# A proof of the fact that the Fourier transform is not surjective from $\mathcal{L}^1(\mathbb{R})$ to $C_0( \mathbb{R})$

Let $$f_n = \mathbb 1_{[-n,n]}$$ for all $$n \in \mathbb{N}$$

1. Compute explicitly $$f_n \star f_1$$ for all $$n \in \mathbb{N}$$.

2. Show that $$f_n \star f_1$$ is the Fourier transform of $$g_n = \frac{ \sin{(2\pi x)} \sin{(2 \pi nx)}}{\pi ^2 x^2}$$

3. Show that $$\| g_n \|_1 \to \infty$$

4. Deduce that the Fourier transform is not surjective from $$\mathcal{L}^1(\mathbb{R})$$ to $$C_0( \mathbb{R})$$

Here, $$C_0(\mathbb{R})$$ is the space of continuous functions $$f : \mathbb{R} \to \mathbb{R}$$ that tends to $$0$$ at $$-\infty$$ and $$+\infty$$.

I managed to compute 1) and proved 2). But I don't know how to prove 3). Moreover, I don't see how can 1), 2) and 3) prove 4). Can anyone help?

For part (3), $$||g_n||_1=\int_{\mathbb{R}}\frac{|\sin(2\pi x)\sin(2\pi nx)|}{\pi^2x^2}\;dx=\frac{2n}{\pi}\int_{\mathbb{R}}\frac{|\sin(x)\sin(\frac{x}{n})|}{x^2}\;dx$$ $$=\frac{4n}{\pi}\int_0^{\infty}\frac{|\sin(x)\sin(\frac{x}{n})|}{x^2}\;dx\geq \frac{4n}{\pi}\int_0^{n}\frac{|\sin(x)\sin(\frac{x}{n})|}{x^2}\;dx$$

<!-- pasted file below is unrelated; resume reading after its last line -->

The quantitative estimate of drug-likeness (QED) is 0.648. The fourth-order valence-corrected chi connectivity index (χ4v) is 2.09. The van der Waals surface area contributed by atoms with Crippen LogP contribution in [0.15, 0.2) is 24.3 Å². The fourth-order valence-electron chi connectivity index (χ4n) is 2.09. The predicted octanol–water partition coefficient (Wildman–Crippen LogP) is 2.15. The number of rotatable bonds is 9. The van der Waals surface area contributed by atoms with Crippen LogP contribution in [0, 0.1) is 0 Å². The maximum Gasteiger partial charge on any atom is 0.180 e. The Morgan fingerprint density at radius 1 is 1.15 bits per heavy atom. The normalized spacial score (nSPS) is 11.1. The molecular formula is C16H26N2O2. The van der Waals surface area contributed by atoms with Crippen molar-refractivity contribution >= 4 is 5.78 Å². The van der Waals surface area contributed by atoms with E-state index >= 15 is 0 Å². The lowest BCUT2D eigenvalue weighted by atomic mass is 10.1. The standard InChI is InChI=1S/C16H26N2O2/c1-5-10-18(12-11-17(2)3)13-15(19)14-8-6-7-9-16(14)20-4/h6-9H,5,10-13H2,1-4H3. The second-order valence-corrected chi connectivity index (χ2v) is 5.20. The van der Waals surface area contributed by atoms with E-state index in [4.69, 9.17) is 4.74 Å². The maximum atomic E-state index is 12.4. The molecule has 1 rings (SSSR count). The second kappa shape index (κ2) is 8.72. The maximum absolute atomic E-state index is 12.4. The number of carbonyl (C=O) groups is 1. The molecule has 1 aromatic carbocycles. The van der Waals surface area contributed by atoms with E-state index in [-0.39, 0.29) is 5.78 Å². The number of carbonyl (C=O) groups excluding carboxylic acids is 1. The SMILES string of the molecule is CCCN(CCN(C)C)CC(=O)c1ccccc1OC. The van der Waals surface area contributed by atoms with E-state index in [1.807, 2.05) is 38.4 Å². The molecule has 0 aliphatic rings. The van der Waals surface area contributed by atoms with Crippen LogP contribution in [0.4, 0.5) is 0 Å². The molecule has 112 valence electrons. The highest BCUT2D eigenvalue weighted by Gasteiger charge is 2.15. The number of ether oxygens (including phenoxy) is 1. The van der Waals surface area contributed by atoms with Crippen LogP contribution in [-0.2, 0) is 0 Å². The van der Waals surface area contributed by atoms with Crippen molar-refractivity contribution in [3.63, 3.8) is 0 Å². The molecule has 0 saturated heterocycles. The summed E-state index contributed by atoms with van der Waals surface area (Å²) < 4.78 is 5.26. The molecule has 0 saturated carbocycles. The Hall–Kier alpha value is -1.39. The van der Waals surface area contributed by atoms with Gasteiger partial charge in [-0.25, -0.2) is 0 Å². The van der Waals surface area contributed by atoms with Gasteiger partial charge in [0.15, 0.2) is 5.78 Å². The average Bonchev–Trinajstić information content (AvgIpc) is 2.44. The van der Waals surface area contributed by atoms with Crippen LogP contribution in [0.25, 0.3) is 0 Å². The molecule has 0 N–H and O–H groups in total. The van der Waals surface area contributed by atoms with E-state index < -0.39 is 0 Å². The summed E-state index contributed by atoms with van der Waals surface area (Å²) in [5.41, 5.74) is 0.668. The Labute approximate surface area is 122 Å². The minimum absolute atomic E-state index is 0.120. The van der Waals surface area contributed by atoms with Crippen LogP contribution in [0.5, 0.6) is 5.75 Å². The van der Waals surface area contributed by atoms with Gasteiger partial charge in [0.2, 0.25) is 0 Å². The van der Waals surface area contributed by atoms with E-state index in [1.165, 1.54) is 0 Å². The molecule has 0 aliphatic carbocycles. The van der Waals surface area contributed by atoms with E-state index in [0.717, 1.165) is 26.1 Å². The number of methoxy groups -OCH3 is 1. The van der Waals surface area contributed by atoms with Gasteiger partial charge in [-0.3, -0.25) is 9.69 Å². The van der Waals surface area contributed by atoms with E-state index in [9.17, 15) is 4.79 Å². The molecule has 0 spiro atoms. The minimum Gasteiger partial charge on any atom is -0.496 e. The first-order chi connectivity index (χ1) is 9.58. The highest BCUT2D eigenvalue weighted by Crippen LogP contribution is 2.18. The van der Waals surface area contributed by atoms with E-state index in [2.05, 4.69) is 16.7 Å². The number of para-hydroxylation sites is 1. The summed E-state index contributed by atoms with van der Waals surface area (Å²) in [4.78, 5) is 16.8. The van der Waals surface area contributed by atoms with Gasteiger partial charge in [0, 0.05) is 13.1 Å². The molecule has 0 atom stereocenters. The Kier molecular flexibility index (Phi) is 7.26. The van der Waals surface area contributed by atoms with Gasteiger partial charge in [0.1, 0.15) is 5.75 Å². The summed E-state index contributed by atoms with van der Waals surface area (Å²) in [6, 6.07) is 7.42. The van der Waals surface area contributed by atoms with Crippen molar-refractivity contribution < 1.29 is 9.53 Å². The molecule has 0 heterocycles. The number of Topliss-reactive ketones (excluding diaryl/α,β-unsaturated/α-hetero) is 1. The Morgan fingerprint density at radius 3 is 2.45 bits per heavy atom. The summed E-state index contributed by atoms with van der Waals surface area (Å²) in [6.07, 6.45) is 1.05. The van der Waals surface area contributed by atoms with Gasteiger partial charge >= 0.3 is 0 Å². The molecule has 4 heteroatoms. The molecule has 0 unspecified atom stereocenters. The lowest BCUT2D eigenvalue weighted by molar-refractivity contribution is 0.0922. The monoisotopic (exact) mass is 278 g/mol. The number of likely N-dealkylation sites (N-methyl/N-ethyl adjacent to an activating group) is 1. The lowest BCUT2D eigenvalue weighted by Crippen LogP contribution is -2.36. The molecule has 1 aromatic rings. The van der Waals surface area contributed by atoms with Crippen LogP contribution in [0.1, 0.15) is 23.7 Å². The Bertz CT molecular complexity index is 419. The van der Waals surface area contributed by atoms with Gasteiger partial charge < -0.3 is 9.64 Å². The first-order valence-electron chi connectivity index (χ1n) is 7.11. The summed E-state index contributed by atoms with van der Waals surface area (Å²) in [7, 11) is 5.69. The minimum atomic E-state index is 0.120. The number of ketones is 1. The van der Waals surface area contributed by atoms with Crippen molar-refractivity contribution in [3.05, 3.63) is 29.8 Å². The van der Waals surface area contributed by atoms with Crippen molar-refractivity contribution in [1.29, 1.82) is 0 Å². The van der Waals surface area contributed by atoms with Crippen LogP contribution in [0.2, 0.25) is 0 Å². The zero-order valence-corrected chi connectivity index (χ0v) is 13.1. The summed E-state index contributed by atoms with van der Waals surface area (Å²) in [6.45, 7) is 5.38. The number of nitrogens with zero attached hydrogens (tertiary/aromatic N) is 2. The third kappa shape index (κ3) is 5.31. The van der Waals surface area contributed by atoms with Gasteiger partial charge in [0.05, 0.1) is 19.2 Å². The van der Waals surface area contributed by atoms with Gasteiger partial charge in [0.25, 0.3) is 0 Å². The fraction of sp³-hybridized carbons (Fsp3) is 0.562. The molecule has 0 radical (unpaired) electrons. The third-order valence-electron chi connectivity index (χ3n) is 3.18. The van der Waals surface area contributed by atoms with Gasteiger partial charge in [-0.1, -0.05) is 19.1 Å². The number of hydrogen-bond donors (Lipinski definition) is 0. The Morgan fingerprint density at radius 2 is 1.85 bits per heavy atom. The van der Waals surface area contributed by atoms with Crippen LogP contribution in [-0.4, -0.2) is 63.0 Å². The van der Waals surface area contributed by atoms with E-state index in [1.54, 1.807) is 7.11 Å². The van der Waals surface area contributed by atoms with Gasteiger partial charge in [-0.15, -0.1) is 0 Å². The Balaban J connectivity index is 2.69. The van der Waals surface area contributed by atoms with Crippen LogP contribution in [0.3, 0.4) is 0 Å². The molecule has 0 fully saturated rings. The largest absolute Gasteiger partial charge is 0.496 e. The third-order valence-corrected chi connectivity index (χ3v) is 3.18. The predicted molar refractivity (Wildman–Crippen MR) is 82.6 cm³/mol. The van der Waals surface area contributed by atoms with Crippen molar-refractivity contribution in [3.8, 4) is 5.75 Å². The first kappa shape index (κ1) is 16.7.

Now $\sin t\geq t-\frac{t^3}{6}\geq \frac{5}{6}t$ on $[0,1]$, so it follows that $\sin(\frac{x}{n})\geq \frac{5}{6}\cdot\frac{x}{n}$ on $[0,n]$. Therefore $$||g_n||_1\gg \int_0^n\frac{|\sin x|}{x}\;dx\to\infty$$ as $n\to\infty$.
For part (4), suppose that the Fourier transform $\mathcal{F}$ is a surjective map $L^1(\mathbb{R})\to\mathcal{C}_0(\mathbb{R})$. $\mathcal{F}$ is also injective by the Fourier inversion theorem, so $\mathcal{F}$ is a bounded bijective linear map. It then follows from the open mapping theorem that $\mathcal{F}$ has a bounded inverse, but this contradicts parts (1)-(3).